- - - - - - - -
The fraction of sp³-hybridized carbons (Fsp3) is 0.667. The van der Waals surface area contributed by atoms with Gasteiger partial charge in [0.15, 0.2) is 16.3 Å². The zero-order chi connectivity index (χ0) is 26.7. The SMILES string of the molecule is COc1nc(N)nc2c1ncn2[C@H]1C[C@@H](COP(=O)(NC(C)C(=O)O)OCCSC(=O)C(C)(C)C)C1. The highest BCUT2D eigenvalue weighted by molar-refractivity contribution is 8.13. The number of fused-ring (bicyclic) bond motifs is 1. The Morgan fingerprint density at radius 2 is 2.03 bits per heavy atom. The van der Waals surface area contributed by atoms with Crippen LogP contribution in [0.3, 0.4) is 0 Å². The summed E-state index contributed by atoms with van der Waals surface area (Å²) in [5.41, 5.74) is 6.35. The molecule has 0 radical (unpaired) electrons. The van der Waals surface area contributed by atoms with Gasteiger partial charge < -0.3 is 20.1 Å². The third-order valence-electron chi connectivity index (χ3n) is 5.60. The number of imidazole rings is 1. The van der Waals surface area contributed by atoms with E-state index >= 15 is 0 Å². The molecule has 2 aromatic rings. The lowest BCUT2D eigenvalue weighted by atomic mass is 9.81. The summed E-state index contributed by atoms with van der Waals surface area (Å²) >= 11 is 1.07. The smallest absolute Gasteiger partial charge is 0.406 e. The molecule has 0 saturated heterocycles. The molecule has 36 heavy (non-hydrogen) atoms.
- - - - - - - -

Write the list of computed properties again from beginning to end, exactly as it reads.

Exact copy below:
The fraction of sp³-hybridized carbons (Fsp3) is 0.667. The van der Waals surface area contributed by atoms with Gasteiger partial charge in [0.15, 0.2) is 16.3 Å². The zero-order chi connectivity index (χ0) is 26.7. The SMILES string of the molecule is COc1nc(N)nc2c1ncn2[C@H]1C[C@@H](COP(=O)(NC(C)C(=O)O)OCCSC(=O)C(C)(C)C)C1. The highest BCUT2D eigenvalue weighted by molar-refractivity contribution is 8.13. The number of fused-ring (bicyclic) bond motifs is 1. The Morgan fingerprint density at radius 2 is 2.03 bits per heavy atom. The van der Waals surface area contributed by atoms with Crippen LogP contribution in [0.3, 0.4) is 0 Å². The summed E-state index contributed by atoms with van der Waals surface area (Å²) in [5.41, 5.74) is 6.35. The molecule has 0 radical (unpaired) electrons. The van der Waals surface area contributed by atoms with Gasteiger partial charge < -0.3 is 20.1 Å². The third-order valence-electron chi connectivity index (χ3n) is 5.60. The number of imidazole rings is 1. The van der Waals surface area contributed by atoms with E-state index >= 15 is 0 Å². The molecule has 2 aromatic rings. The lowest BCUT2D eigenvalue weighted by atomic mass is 9.81. The summed E-state index contributed by atoms with van der Waals surface area (Å²) >= 11 is 1.07. The smallest absolute Gasteiger partial charge is 0.406 e. The molecule has 0 saturated heterocycles. The molecule has 36 heavy (non-hydrogen) atoms.